Last March, all around the world, more than 1.5 billion children, along with their parents and teachers, had to suddenly adopt distance learning.
In the UAE alone, almost 1.2 million children and over 72,000 teachers shifted from traditional schooling to e-learning platforms overnight.
The urgency of the move naturally fueled concerns around digital homeschooling and its presumed negative impact on students’ academic performance. However, most of these concerns are not grounded in facts.
We look at five common misconceptions about distance learning and the ways in which a platform like HP’s BeOnline, launched in March 2020 in partnership with learning management systems provider Classera and learning innovations group Mirai, addresses them.
1. E-learners don’t perform as well as traditional students
Although switching to distance learning and homeschooling requires a bit of adaptation, most peer-reviewed studies indicate that homeschoolers generally outperform schooled students academically. They also benefit from strengthened family bonds.
Today, the advent of online learning programs such as HP’s BeOnline, that offers an assortment of options and learning pathways, gives access to high-quality education outside of brick-and-mortar schools. The platform’s learning systems are curated by Classera and Mirai – specialized in learning management solution and modern pedagogical ecosystems, respectively – and include a full range of pedagogical support functions, such as digital lesson plans, virtual assignments, e-attendance and e-assessment.
2. A tight schedule is what’s most important
While it is true that, in general, children thrive on routines – particularly in times of uncertainty – distance learning offers students the flexibility to spend more time on areas where they both need and want to focus; to take breaks more easily and more often, which helps them concentrate better; and to get up later in the morning – which teens, who notoriously don’t get enough sleep, need.
HP’s BeOnline program, for example, includes HP LIFE, a set of 32 modules on business and technical skills for youngsters that allows students to self-pace the courses and even receive certificates on completion.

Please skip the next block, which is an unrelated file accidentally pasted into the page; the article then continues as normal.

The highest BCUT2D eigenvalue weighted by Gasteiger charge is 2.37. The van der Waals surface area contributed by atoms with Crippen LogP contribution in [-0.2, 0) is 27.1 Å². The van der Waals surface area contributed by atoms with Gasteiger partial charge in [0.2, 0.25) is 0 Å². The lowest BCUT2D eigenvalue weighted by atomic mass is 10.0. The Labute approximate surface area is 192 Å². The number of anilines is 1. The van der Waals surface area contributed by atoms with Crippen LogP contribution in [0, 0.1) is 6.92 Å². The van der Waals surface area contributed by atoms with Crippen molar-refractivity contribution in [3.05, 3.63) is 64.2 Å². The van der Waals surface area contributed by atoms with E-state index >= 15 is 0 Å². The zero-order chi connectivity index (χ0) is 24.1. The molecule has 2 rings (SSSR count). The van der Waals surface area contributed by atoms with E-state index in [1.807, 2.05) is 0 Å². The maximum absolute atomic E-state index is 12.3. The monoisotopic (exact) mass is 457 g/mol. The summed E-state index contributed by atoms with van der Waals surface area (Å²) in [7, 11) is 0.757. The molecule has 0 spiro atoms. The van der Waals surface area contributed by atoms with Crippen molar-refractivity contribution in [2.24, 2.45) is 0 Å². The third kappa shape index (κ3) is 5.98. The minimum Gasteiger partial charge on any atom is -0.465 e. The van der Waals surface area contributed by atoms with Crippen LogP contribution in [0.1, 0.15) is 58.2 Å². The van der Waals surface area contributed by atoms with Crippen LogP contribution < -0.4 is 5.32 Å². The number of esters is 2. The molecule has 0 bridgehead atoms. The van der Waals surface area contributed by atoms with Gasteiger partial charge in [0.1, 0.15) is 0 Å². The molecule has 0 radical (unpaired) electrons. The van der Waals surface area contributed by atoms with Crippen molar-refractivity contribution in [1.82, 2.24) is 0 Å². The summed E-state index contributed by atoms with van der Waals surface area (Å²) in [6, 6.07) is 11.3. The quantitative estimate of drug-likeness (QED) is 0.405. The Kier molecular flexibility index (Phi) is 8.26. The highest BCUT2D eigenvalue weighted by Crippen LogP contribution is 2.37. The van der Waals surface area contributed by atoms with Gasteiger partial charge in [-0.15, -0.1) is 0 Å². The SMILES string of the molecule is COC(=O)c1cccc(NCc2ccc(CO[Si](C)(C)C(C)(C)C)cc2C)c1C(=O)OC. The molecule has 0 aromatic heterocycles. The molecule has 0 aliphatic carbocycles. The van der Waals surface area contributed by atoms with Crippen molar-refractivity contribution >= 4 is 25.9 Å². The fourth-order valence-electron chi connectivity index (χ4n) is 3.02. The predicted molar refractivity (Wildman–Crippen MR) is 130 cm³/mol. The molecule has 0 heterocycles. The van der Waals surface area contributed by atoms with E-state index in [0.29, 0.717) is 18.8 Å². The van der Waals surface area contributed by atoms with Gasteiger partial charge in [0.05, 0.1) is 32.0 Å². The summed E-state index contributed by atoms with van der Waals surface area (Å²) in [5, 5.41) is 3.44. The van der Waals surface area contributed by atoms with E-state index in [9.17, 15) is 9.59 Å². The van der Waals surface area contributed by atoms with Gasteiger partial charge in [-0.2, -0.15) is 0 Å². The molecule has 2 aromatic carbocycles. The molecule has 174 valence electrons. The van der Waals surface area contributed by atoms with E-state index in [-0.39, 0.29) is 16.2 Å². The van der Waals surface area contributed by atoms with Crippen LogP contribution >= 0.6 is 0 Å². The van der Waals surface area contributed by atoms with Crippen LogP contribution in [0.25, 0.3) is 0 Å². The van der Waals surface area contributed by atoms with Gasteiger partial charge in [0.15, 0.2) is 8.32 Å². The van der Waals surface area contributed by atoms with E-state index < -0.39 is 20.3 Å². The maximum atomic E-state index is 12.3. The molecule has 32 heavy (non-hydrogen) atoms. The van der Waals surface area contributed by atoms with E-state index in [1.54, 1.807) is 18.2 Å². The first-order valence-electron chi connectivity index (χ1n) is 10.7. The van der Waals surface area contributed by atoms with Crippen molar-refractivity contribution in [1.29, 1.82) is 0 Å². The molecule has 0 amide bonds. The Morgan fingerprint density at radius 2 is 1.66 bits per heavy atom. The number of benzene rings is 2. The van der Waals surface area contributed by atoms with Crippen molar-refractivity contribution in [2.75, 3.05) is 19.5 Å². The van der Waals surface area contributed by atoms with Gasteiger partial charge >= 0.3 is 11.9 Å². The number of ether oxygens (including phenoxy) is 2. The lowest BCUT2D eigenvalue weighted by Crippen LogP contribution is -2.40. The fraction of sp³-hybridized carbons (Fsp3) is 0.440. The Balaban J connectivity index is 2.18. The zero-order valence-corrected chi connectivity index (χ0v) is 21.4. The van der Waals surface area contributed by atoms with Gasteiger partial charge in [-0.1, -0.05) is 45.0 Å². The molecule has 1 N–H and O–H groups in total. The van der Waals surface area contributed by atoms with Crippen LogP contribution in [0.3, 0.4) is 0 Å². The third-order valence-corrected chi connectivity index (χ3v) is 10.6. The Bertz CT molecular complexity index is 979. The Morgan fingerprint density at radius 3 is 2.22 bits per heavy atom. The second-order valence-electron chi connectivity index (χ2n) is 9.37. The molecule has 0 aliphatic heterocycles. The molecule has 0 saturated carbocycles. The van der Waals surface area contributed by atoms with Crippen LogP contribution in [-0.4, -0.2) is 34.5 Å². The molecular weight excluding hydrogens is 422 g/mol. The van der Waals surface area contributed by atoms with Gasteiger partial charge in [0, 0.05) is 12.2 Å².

3. Video teaching is the best option
Video teaching is beneficial in many ways, engaging children and allowing them to interact with the teacher and with other kids instead of passively digesting content. However, blended or hybrid models that combine real-time video teaching, self-paced studies, group discussions and breaks, give better results, according to Justin Reich, online learning researcher at MIT.
This is why HP’s BeOnline program allows for different approaches and rhythms via the deployment of online collaboration tools such as Microsoft Teams. On these virtual hubs, students and teachers can easily view, use and share information while benefiting from video conferencing and messaging services.
Moreover, under the guidance of Mirai, schools are empowered to implement a fully-integrated online learning program involving all the various facets of education. This versatility meets the real-life needs of students in terms of diversity of formats, content and interactions.
4. All e-learning technologies are the same
Parents and schools desperate to keep children engaged may consider a bevy of resources in the hope that throwing tools at the problem will fix it. Indeed, the number of free online learning solutions has been exploding – just like it did a decade ago with the craze around MOOCs (massive open online courses) before studies showed these initiatives often underachieved.
What the experience of MOOCs taught the educational community, however, is that tools and content, whether in the form of textbooks, online tutoring programs or webinars, are not enough. Learning involves much more than absorbing neutral information; it requires dedicated, professional interactions designed to lead to educational engagements.
By involving a partner like Classera, with in-depth experience in developing modern, integrated and inspirational learning ecosystems and solutions, BeOnline ensured that this crucial human aspect of education remains at the core of the experience it offers to both students and educators.
5. E-learning can only be useful for a certain type of people
A legitimate concern for some parents may be the inadequacy of distance learning for children requiring special pedagogical accommodations – be it due to age, disabilities or learning difficulties. Some children do require a form of one-to-one support that parents cannot realistically provide. Similarly, some children are comfortable fully embracing distance learning while others are not; and some teachers can easily translate traditional schooling into virtual schooling while others are not tech-savvy enough.
A platform like BeOnline, in line with HP’s commitment to enable better learning outcomes for 100 million people globally by 2025, was designed to meet the needs of different kinds of students and educators. It activates Mirai’s extensive experience in helping education professionals address technological disruptions and create modern pedagogical ecosystems.
This article is brought to you by HP: visit https://enable.hp.com/BeOnline to learn more about HP’s BeOnline initiative.